It starts with gratitude. Today, and every day after.
At tables around the country tomorrow, diners will be offering gratitude for the people, places, and privileges that they share.
Most of us take stock on scheduled holidays such as Thanksgiving, New Year’s Eve, and birthdays. A particular global event can also put our own lucky lives into perspective. Terrorist attacks in Paris have been a recent catalyst to reach out to those we love and hope for more peace and acceptance in the world. It takes practice to tune into life outside of you, and even more practice to appreciate it.
In broad strokes the steps towards being invested in the world outside of ourselves include noticing, appreciating, re-framing, and taking action. None of these are simple. We need to begin cultivating an awareness of others as soon as kids are old enough to realize that there are, in fact, others.
As parents, we can break down these vague steps into weekly practice.
With our boys in ages measured by months we began family meeting every Monday. Instead of looking at the whole wide world we began with the wild world of our family. In a fifteen meeting we run through appreciations (expressing gratitude), problem solving (identifying a sticking point and reframing it) and contributions (what we can each do as an individual to support our family and household).
Whoever dines with us on any Monday night joins the list of creatures we are grateful for, even the neighbor’s dog. When it is my turn to express gratitude I try to stay conscious of not building boxes to keep my boys in. My older son is often the peacemaker and is careful and caring. Although these traits are estimable, I don’t want him to identify as “a person who is a peacemaker.” I try not to tell stories about when he was selfless, because I don’t want him to think that his role in our family or the world is fixed.
Identifying as any one thing can be stifling. I want him to feel that the love from his mom is not tied to a particular characteristic. There will be times when he needs to act out or put his own wants before ours. I try to leave room for this, by varying what I notice and celebrate about him.
We also each appreciate ourselves. Being caring towards ourselves is a necessary to enable us to be involved in the world around us. My older son relishes this portion of the meeting. He offers upbeat compliments playing both the roles of both offering and accepting appreciation.
“Oliver, I feel you have worked very hard this week.”
“Well thank you.”
“You started your science video early and put some good planning into it. You didn’t just rush in and record it without much thought.”
“I tried to slow down. Thank you for noticing, Oliver.”
When it comes time for Leo to offer his appreciations, he runs through the three of us pretty quickly.
“Mama, thank you for cuddling me, Ollie, thank you for playing with me, Dada thank you for cooking me a yummy dinner!”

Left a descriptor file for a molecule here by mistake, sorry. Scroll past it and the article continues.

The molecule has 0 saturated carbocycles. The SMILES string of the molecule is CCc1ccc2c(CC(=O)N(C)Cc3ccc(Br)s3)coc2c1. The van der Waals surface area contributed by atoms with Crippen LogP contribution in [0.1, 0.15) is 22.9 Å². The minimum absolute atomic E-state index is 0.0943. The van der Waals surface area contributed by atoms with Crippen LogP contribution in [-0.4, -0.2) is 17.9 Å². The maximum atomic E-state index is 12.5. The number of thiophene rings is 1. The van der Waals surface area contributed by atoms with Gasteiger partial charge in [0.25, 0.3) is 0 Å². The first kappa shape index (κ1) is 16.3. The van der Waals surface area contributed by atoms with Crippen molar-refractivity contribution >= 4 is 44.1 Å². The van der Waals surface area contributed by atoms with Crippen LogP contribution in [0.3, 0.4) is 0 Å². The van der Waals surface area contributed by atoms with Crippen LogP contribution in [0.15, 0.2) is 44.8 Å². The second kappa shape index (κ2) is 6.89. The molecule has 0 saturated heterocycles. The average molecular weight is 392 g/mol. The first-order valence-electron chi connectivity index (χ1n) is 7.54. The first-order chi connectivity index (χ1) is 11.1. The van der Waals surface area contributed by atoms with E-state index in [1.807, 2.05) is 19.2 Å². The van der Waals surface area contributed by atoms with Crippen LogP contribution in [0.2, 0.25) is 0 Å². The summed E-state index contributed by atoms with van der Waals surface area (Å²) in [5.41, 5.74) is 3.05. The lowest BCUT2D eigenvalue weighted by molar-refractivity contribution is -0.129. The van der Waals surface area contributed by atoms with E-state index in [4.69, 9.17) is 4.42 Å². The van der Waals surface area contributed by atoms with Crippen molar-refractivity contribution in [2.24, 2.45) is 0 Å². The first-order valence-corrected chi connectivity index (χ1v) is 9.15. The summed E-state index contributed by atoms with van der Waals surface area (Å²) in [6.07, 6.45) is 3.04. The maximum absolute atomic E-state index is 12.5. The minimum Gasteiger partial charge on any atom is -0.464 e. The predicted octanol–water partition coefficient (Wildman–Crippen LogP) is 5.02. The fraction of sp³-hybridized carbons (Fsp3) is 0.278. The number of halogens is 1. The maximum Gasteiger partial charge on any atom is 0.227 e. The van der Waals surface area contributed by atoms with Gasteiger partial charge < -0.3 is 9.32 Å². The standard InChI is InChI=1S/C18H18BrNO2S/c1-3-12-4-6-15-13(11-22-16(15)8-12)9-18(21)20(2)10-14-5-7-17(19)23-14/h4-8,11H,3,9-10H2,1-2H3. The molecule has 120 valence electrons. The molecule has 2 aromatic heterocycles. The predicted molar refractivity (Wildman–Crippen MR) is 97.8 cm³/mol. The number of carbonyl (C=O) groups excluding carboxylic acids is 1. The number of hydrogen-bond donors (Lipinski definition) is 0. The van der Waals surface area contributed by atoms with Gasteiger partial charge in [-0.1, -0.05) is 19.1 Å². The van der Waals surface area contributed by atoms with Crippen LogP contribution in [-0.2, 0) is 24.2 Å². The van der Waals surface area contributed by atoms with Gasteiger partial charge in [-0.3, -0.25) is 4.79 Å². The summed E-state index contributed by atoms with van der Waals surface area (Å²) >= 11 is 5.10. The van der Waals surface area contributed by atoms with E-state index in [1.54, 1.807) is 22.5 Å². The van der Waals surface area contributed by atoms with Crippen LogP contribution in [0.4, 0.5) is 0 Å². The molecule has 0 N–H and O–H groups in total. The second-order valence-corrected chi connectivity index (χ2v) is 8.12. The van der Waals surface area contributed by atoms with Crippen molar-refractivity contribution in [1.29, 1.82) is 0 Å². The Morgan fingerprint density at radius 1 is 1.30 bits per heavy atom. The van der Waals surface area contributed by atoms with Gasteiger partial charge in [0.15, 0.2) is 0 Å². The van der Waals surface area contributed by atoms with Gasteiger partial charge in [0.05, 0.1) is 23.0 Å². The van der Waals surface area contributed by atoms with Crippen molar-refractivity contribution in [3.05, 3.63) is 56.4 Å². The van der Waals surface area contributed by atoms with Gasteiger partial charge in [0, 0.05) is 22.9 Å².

Steve and I know better than to roll our eyes, but after 6 solid years of this it has become a sort of punch line. He doesn’t treat himself much differently. He half hisses half whispers, “Leo, thank you for playing at recess.”
After a while we began to wonder if modeling varied and detailed appreciations for one another was going to be enough to give Leo license to leave his routine. In the end, it wasn’t Steve or I, or even his supportive brother who made the change. It was our cat.
For the past year Leo had continued his script thanking our cat for playing with him. One evening she was seated on the couch next to Leo, contorted into a ball while cleaning her butt with her sandpaper tongue. Instead of talking about playing, Leo told her he appreciated her attention to staying clean,and went on to ask:
“I do wonder how you are willing to store your tongue in your mouth after it has just licked your butt-hole…”
It is sort of difficult to stick to a script when you have just made a joke about a butt-hole. We all broke out laughing and something broke free. Leo had a lot to add to his usual list.
“Mama, thank you for cuddling me, particularly when you are not feeling your very best. It’s a great thing when a mama can still comfort her kid when she needs comfort herself. Do I comfort you too mama?”
“Ollie, I appreciate you playing with me that time when I wanted to play lights sabers and go back to our outdoor base but you wanted to stay inside. You knew I wanted attention, so you gave it to me and we went outside and then we had fun, right Ollie? We had fun.”
“Yes, Leo, we did have fun. Thank you for thanking me.”
“Dada, thank you for cooking such a yummy dinner. This week when we planned the meals you really listened to what I wanted, and then I know you picked the salmon just for me because Ollie doesn’t like salmon. Every bite of my salmon dinner felt like you saying you loved me.”
Steve, through tears responded:
“I do love you, bud.”
“Leo,” Leo continues as I hold my breath, wondering if he will still accuse himself angrily of enjoying recess,”Thank you for playing at recess. You tried something new today with a kid who needed a friend and you both had fun.”
Leo noticed a lonely kid. He appreciated how lucky he was to regularly have company at recess. He re-framed what he could do during the half hour of free time. He took action by including a little girl who is often sidelined. Noticing a problem and inserting yourself into a solution is exactly what we have been trying to teach.
It starts with gratitude.
Today, and every day after.
Photo credit: Flickr/nQXXrd